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The last few years (and beyond) were incredibly difficult for leaders of color. Amid a pandemic that has exacerbated inequities, the murders of George Floyd, Breonna Taylor, Ahmaud Arbery, and 10 Black people in Buffalo reminded us of the reality of racism permeating everyday life in America. United States Congresswoman Ayanna Pressley, the first Black woman elected to Congress from the Commonwealth of Massachusetts, said it best when she observed, “We are managing a pandemic within a pandemic. Police brutality is a scourge, it is a pandemic. The pre-existing condition before COVID, and it still exists, is racism.” Foundations and their partners have employees mourning the lives of those lost and sitting with these injustices. These events shook our organizations at their core. At the onset of the pandemic, Mathematica joined the more than 800 foundations in signing the Council on Foundations pledge, “A Call to Action: Philanthropy’s Commitment During Covid-19.” It was important for us to listen deeply to partners and leverage data to inform public discourse, policy decision-making, and grantmaking across the philanthropic ecosystem.
As a former educator, grantmaker, leader of three national funder networks, and advisor to two U.S. secretaries of education on philanthropic alignment with experience deeply engaging communities, I currently serve in a bridge-building role between research and philanthropy as senior director of foundation engagement at Mathematica. Because foundations are in different places along the spectrum of understanding the power of research to orient their knowledge of the issues affecting their grantees and communities, my leadership role in advancing our philanthropic practice has involved ensuring that my colleagues understand the complex social challenges plaguing underserved communities. Given my lived experience, I’m a trusted advisor to foundations seeking to engage in deeper learning as a partner to grantees and communities.
In responding to the Center for Effective Philanthropy (CEP) report Foundations Respond to Crisis: Lasting Change? I am compelled to reflect on this defining moment in philanthropy from these perspectives. When Dr. Martin Luther King Jr. led the 1963 March on Washington for Jobs and Freedom, he described a “fierce urgency of now,” reminding a divided nation that we need each other, and that we are stronger when we make progress together. Dr. King’s words still ring true. The future is now, and the philanthropic sector is well-poised to deliver on the promise of sustainable change amid the dual pandemics of COVID-19 and racial injustice in close partnership with grantees through equity-focused investments and evidence-informed grantmaking.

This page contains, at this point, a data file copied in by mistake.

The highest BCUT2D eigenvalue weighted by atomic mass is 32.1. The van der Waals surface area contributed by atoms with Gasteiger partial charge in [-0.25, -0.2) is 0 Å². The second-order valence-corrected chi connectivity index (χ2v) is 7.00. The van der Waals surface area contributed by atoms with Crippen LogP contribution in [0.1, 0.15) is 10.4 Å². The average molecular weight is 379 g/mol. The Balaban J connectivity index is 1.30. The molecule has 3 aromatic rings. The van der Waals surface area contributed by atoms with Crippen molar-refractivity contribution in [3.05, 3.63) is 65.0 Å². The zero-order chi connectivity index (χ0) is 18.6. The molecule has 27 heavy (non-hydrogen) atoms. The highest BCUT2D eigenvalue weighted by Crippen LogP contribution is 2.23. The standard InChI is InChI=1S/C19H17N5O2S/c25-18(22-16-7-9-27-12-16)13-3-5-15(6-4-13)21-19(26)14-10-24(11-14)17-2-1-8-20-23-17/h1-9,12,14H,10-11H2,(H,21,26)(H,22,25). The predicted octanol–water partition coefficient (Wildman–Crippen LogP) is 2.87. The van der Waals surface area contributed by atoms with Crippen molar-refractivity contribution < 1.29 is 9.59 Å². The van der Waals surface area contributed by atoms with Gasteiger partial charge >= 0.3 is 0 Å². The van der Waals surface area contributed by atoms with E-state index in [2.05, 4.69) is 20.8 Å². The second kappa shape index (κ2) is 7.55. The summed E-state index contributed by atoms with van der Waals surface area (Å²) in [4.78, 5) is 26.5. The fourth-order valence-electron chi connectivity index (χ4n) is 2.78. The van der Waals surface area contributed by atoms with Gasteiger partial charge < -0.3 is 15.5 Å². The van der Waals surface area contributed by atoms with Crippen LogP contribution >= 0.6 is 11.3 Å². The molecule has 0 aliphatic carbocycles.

Based on my experience as an educator, public servant, and advisor to foundations, I offer my recommendations for how the philanthropic field can practice radical accountability — a cornerstone of the evidence-informed grantmaking framework — to make a lasting impact. Evidence-informed grantmaking is an equity-centered strategic framework that leverages data — partnering authentically to deeply understand community context and complexities — to guide grantmaking strategies. It facilitates a process of learning at every stage of a foundation’s grantmaking cycle, both pre- and post-investment. I offer three strategies to engage in the practice of evidence-informed grantmaking grounded in equity, catalyzing lasting change in partnership with grantees most proximate to challenges to ensure deeper impact.
Read the full article about radical accountability by Kimberlin Butler at The Center for Effective Philanthropy.